- Appetite stimulation.
- Common cold.
- Early orgasm in men (premature ejaculation).
- Flu (influenza).
- Gas (flatulence).
- Indigestion (dyspepsia).
- Infection of the intestines by parasites.
- Other conditions.
Side Effects & SafetyWhen taken by mouth: Ceylon cinnamon is LIKELY SAFE when used in food amounts. Ceylon cinnamon is considered safe when used in small amounts as a spice or flavoring agent. It is POSSIBLY SAFE when taken by mouth as a medicine. Ceylon cinnamon has been safely used in doses of 0.5-3 grams daily for up to 6 months. But Ceylon cinnamon is POSSIBLY UNSAFE when taken by mouth in larger amounts or when used long-term. Ceylon cinnamon contains a chemical called coumarin. Coumarin can cause liver injury when used in large amounts. But the amount of coumarin in Ceylon cinnamon is so low that this is probably not a big concern. Taking cinnamon oil by mouth is also POSSIBLY UNSAFE. The oil can be irritating to the skin and mucous membranes, including the stomach, intestine, and urinary tract. It can cause side effects such as diarrhea, vomiting, dizziness, drowsiness, and others.
Special Precautions & Warnings:Pregnancy: Consuming Ceylon cinnamon is LIKELY SAFE when taken in food amounts during pregnancy. Ceylon cinnamon is LIKELY UNSAFE when taken in amounts greater than those found in foods during pregnancy. Stay on the safe side and stick to food amounts.
Breast-feeding: Ceylon cinnamon is LIKELY SAFE when taken in food amounts during breast-feeding. Not enough is known about the safety of taking larger amounts. Stay on the safe side and stick to food amounts.
Diabetes: Ceylon cinnamon might lower blood sugar in people with type 2 diabetes or prediabetes. Watch for signs of low blood sugar (hypoglycemia) and monitor your blood sugar carefully if you have diabetes and use Ceylon cinnamon.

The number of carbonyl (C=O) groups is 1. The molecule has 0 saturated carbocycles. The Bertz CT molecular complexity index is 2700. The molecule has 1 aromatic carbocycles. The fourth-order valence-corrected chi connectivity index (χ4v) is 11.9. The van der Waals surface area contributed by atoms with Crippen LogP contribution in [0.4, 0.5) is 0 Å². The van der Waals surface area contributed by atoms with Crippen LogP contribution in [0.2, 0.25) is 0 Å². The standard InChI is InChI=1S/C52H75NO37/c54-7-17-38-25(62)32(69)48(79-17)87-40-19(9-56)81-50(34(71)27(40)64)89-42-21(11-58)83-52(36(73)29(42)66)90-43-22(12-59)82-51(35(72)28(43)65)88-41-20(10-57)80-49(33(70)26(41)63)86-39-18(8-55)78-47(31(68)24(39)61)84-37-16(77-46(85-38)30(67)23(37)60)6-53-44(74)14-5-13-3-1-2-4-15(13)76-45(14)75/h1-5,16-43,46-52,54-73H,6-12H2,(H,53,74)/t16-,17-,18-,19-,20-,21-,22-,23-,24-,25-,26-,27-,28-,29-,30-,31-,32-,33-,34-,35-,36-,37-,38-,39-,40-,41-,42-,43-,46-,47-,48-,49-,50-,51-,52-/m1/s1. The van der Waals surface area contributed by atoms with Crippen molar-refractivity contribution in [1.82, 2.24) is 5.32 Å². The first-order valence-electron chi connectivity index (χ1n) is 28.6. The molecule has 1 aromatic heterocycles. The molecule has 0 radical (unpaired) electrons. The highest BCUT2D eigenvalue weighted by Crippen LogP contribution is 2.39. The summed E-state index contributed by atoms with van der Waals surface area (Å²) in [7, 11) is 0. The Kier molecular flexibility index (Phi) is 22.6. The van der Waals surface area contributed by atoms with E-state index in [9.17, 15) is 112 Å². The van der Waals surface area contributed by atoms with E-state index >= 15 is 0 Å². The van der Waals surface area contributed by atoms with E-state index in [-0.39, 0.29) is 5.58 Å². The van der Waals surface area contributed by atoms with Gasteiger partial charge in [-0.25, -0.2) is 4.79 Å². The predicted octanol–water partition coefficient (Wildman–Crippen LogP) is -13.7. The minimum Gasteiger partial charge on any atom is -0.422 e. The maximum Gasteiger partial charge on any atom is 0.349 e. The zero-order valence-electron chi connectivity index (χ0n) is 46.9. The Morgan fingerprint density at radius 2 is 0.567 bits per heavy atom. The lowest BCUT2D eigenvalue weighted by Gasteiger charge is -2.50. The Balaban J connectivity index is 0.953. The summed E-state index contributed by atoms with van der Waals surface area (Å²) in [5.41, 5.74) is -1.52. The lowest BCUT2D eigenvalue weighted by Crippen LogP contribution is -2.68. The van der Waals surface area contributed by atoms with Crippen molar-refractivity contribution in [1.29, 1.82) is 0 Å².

Low blood pressure: Ceylon cinnamon might lower blood pressure. Taking Ceylon cinnamon might cause blood pressure to drop too low in people who already have low blood pressure.
Surgery: Ceylon cinnamon can affect blood pressure and blood sugar levels and might interfere with blood pressure and blood sugar control during and after surgery. Stop taking cinnamon at least 2 weeks before a scheduled surgery.
Be cautious with this combination
Medications for diabetes (Antidiabetes drugs) interacts with CEYLON CINNAMON
Cinnamon bark might decrease blood sugar. Diabetes medications are also used to lower blood sugar. Taking cinnamon bark along with diabetes medications might cause your blood sugar to go too low. Monitor your blood sugar closely. The dose of your diabetes medication might need to be changed.
Some medications used for diabetes include glimepiride (Amaryl), glyburide (DiaBeta, Glynase PresTab, Micronase), insulin, pioglitazone (Actos), rosiglitazone (Avandia), chlorpropamide (Diabinese), glipizide (Glucotrol), tolbutamide (Orinase), and others.
The appropriate dose of Ceylon cinnamon depends on several factors such as the user's age, health, and several other conditions. At this time there is not enough scientific information to determine an appropriate range of doses for Ceylon cinnamon. Keep in mind that natural products are not always necessarily safe and dosages can be important. Be sure to follow relevant directions on product labels and consult your pharmacist or physician or other healthcare professional before using.